Students should be familiar with the location of Japan. This lesson assumes that students have already studied various theatrical forms in class. Students should be familiar with the conventions of the Greek, Elizabethan, and Modern Theater. They will bring this background to the study of Noh. Students should also read one or more of the following in preparation for this lesson: Thornton Wilder's essay "A Platform and a Passion or Two," Our Town, and a Noh play by Yeats, such as At the Hawk's Well. Portions from these plays and readings will prove valuable for comparison and discussion.

Physical Space

Classroom

Grouping

Small Group Instruction

Accessibility Notes

Students with visual impairments or disabilities may need modified handouts or texts.

Instruction

Resources in Reach

Here are the resources you'll need for each activity, in order of instruction.

Build Knowledge
Apply

Engage

1. Begin by having students brainstorm the essential elements of Greek, Elizabethan and Modern drama. The Collection of Ancient Greek Theater is very informative. If students have not studied Greek Theater this Web site will give them an overall perspective and then they can begin the lesson by brainstorming the essential elements. The same with the elements for Elizabethan and Modern drama.

Brainstorming the elements of the three types of theater mentioned above is basically a refresher activity.

2. Keep notes on chart paper, and keep charts up for future reference with the lesson.

Build Knowledge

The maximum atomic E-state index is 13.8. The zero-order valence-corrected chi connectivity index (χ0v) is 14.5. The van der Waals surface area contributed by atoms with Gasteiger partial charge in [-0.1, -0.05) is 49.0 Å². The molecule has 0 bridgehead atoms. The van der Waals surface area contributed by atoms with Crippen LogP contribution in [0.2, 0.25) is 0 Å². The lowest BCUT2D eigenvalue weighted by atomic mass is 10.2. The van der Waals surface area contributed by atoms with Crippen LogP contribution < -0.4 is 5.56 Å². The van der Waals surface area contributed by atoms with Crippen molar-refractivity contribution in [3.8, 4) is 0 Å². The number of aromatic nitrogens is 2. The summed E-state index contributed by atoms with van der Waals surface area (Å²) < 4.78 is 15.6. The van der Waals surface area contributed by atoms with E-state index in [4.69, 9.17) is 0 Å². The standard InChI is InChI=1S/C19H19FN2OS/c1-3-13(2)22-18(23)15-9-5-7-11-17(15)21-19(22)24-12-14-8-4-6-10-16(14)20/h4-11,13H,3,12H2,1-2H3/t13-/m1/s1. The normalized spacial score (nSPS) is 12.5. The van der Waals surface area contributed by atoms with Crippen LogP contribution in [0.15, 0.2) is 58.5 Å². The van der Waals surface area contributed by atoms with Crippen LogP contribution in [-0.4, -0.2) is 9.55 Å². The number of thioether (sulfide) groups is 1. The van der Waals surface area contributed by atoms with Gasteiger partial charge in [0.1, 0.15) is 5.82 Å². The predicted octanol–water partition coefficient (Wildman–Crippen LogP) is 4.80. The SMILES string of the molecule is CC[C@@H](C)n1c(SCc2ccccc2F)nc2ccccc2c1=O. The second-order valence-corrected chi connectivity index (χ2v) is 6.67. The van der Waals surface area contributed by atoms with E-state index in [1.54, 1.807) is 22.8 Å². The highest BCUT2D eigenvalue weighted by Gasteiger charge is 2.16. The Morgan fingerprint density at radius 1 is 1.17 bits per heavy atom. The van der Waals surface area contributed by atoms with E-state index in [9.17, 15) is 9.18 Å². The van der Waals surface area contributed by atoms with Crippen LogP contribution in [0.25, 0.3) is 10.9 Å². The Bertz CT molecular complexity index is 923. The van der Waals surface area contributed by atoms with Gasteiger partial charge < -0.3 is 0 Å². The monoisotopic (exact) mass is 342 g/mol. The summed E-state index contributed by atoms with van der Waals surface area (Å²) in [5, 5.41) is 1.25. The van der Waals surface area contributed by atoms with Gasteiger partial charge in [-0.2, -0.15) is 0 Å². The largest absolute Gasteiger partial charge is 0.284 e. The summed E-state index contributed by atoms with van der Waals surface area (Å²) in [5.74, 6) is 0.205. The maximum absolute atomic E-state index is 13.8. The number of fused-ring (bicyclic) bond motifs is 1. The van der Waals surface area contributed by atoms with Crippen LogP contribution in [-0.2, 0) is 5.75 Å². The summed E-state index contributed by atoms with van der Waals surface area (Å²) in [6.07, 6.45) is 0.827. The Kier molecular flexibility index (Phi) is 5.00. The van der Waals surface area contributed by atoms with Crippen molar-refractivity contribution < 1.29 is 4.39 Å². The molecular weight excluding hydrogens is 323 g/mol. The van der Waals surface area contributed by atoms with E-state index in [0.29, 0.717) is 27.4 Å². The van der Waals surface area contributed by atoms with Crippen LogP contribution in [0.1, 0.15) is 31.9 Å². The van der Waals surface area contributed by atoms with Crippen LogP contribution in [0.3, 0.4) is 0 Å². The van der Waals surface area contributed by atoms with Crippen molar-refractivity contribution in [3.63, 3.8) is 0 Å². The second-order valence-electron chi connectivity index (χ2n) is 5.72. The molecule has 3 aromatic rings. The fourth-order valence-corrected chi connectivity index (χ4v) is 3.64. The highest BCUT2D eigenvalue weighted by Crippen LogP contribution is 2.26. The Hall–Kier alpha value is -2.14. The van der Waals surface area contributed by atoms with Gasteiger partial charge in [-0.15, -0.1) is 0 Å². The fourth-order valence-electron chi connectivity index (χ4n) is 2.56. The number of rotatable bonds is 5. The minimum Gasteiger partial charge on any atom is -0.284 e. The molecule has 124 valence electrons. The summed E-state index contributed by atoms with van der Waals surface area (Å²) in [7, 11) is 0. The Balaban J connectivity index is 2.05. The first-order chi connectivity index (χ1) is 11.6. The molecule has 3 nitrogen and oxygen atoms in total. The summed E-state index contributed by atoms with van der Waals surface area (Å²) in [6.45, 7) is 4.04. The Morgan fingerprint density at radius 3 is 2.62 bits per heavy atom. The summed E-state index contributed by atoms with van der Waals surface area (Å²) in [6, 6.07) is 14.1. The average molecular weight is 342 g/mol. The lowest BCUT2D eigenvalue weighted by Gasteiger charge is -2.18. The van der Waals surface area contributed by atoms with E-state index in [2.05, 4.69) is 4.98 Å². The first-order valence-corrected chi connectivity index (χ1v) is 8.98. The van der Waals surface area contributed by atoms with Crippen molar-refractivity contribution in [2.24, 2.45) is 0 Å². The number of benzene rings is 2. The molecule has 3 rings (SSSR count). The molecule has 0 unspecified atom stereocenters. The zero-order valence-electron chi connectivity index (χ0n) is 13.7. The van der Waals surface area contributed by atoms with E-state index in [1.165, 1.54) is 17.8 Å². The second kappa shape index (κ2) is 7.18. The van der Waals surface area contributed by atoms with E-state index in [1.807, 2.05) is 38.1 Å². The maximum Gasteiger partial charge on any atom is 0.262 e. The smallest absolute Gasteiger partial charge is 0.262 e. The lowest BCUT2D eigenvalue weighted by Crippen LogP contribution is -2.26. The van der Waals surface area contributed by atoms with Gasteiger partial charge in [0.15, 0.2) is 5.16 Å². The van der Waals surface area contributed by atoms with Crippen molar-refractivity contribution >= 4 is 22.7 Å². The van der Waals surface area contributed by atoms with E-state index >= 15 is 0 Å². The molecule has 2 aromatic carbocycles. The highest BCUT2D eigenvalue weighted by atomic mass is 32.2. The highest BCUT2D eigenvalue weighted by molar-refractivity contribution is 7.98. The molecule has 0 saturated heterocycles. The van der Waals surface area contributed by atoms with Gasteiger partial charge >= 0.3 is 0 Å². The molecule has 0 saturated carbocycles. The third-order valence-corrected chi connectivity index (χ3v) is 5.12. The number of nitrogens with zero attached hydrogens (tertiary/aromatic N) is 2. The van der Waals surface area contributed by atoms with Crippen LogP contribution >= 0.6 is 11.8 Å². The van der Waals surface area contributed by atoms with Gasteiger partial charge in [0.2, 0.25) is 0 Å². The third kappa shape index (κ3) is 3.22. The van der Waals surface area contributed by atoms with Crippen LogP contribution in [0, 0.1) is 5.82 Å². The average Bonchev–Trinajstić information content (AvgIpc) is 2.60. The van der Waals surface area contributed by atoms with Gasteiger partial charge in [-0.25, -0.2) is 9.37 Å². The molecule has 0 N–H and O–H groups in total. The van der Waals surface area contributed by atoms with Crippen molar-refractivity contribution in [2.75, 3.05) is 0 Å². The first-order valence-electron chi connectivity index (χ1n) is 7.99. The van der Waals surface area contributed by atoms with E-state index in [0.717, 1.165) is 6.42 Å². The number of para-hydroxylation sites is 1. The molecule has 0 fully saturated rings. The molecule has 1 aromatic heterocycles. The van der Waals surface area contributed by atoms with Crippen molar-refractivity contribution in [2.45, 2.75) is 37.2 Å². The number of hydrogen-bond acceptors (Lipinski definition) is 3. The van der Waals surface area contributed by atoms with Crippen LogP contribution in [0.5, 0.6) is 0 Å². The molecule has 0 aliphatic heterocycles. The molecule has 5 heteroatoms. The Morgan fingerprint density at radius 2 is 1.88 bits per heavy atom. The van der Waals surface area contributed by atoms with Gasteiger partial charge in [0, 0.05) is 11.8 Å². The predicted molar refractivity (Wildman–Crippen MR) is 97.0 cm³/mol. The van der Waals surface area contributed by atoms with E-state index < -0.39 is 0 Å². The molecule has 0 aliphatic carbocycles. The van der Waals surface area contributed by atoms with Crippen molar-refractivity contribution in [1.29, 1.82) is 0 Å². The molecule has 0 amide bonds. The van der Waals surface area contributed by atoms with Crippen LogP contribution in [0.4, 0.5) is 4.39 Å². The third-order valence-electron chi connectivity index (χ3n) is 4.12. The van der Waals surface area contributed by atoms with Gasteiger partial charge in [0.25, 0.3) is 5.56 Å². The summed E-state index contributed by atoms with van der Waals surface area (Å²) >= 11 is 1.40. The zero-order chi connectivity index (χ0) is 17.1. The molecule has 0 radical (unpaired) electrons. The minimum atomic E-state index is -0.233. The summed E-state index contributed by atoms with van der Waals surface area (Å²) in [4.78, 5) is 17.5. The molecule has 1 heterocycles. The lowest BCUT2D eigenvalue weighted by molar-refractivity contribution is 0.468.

1. Have students look at the picture gallery of a traditional Noh stage and theater in Japan located within the Resource Carousel. Students should be aware of the following terms related to seating: Shoumen (front seat), Waki-Shoumen (side seat), and Nak-Shoumen (diagonal seat).

2. Have students create a list of similar and different elements of stages for Greek, Elizabethan and Modern theater. Review the various historical points related to Noh theater. Noh is thought to have started in small villages during Medieval times. Kan’ami (1333-1384) and his son Zeami (1363-1443) are considered the fathers of this art form. It has evolved through the years but still remains true to its connection with Shinto rituals, oral storytelling, and combining a Kyogen play in the middle of the Noh play for some comic relief.

3. Discuss various other aspects of the Noh production that are extremely important. Masks and music are important elements of a Noh drama.

Apply

1. After watching and discussing the examples, have students choose parts from the play Black Tomb (Kurozuka). The complete libretto is available at Emory University's Noh Theater Web site. Complete a group reading before having students go on to their individual assignments. Stop at various points during the read-through to discuss how the play might be presented on a Noh stage.

2. Have students carefully review the topics below and jot down ideas or information they feel they could use as a starting point. This will help them narrow down their choices. In preparing the project, students may work alone or with up to three other members of the class. If they find other subject areas that they want to write on, tell them to formulate their topic idea/question and submit it to you.

Project Topics